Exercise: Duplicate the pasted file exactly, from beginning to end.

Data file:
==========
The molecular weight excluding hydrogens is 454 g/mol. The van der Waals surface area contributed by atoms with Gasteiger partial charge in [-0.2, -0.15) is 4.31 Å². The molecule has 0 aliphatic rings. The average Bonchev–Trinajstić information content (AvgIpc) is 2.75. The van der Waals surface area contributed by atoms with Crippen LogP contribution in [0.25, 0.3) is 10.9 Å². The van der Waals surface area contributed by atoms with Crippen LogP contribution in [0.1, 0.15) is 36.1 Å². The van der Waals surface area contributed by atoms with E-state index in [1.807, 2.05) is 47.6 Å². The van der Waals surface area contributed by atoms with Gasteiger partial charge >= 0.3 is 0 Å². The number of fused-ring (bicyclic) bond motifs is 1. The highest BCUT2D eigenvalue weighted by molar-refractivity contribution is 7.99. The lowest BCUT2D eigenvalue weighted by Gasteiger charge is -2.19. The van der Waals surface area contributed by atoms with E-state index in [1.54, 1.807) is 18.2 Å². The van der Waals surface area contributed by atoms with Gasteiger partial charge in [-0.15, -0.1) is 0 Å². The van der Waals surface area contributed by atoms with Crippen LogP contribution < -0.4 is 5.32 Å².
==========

The molecular weight excluding hydrogens is 454 g/mol. The van der Waals surface area contributed by atoms with Gasteiger partial charge in [-0.2, -0.15) is 4.31 Å². The molecule has 0 aliphatic rings. The average Bonchev–Trinajstić information content (AvgIpc) is 2.75. The van der Waals surface area contributed by atoms with Crippen LogP contribution in [0.25, 0.3) is 10.9 Å². The van der Waals surface area contributed by atoms with Crippen LogP contribution in [0.1, 0.15) is 36.1 Å². The van der Waals surface area contributed by atoms with E-state index in [1.807, 2.05) is 47.6 Å². The van der Waals surface area contributed by atoms with Gasteiger partial charge >= 0.3 is 0 Å². The number of fused-ring (bicyclic) bond motifs is 1. The highest BCUT2D eigenvalue weighted by molar-refractivity contribution is 7.99. The lowest BCUT2D eigenvalue weighted by Gasteiger charge is -2.19. The van der Waals surface area contributed by atoms with E-state index in [1.54, 1.807) is 18.2 Å². The van der Waals surface area contributed by atoms with Gasteiger partial charge in [-0.15, -0.1) is 0 Å². The van der Waals surface area contributed by atoms with Crippen LogP contribution < -0.4 is 5.32 Å².